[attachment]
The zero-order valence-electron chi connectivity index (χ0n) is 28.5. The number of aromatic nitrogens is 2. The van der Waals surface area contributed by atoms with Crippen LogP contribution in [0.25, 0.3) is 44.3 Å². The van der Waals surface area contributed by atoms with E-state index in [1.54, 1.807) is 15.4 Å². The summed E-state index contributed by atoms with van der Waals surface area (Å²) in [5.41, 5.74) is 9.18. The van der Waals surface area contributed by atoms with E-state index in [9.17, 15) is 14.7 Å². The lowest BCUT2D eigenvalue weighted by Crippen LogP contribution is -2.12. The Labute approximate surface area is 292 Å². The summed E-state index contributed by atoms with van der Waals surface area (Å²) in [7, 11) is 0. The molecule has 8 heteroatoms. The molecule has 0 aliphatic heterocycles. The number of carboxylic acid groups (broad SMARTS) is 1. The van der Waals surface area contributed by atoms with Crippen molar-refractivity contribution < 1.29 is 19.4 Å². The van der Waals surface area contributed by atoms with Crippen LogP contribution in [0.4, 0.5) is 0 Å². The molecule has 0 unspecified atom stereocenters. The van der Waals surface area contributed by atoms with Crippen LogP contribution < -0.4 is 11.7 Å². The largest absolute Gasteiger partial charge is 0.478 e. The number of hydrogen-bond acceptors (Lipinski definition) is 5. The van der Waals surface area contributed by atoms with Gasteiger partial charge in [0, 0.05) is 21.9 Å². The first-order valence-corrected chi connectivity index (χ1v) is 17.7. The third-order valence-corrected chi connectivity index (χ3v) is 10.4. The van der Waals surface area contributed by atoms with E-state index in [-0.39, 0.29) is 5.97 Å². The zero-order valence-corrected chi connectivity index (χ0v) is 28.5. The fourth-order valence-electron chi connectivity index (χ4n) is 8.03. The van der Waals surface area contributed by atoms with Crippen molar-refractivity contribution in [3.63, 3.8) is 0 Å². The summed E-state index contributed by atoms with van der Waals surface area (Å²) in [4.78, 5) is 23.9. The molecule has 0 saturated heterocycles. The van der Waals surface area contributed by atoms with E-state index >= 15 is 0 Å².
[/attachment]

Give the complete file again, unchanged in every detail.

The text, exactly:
The zero-order valence-electron chi connectivity index (χ0n) is 28.5. The number of aromatic nitrogens is 2. The van der Waals surface area contributed by atoms with Crippen LogP contribution in [0.25, 0.3) is 44.3 Å². The van der Waals surface area contributed by atoms with E-state index in [1.54, 1.807) is 15.4 Å². The summed E-state index contributed by atoms with van der Waals surface area (Å²) in [5.41, 5.74) is 9.18. The van der Waals surface area contributed by atoms with E-state index in [9.17, 15) is 14.7 Å². The lowest BCUT2D eigenvalue weighted by Crippen LogP contribution is -2.12. The Labute approximate surface area is 292 Å². The summed E-state index contributed by atoms with van der Waals surface area (Å²) in [7, 11) is 0. The molecule has 8 heteroatoms. The molecule has 0 aliphatic heterocycles. The number of carboxylic acid groups (broad SMARTS) is 1. The van der Waals surface area contributed by atoms with Crippen molar-refractivity contribution < 1.29 is 19.4 Å². The van der Waals surface area contributed by atoms with Crippen LogP contribution in [0.4, 0.5) is 0 Å². The molecule has 0 unspecified atom stereocenters. The van der Waals surface area contributed by atoms with Crippen LogP contribution < -0.4 is 11.7 Å². The largest absolute Gasteiger partial charge is 0.478 e. The number of hydrogen-bond acceptors (Lipinski definition) is 5. The van der Waals surface area contributed by atoms with Gasteiger partial charge in [0, 0.05) is 21.9 Å². The first-order valence-corrected chi connectivity index (χ1v) is 17.7. The third-order valence-corrected chi connectivity index (χ3v) is 10.4. The van der Waals surface area contributed by atoms with E-state index in [-0.39, 0.29) is 5.97 Å². The zero-order valence-corrected chi connectivity index (χ0v) is 28.5. The fourth-order valence-electron chi connectivity index (χ4n) is 8.03. The van der Waals surface area contributed by atoms with Crippen molar-refractivity contribution in [3.63, 3.8) is 0 Å². The summed E-state index contributed by atoms with van der Waals surface area (Å²) in [4.78, 5) is 23.9. The molecule has 0 saturated heterocycles. The van der Waals surface area contributed by atoms with E-state index >= 15 is 0 Å².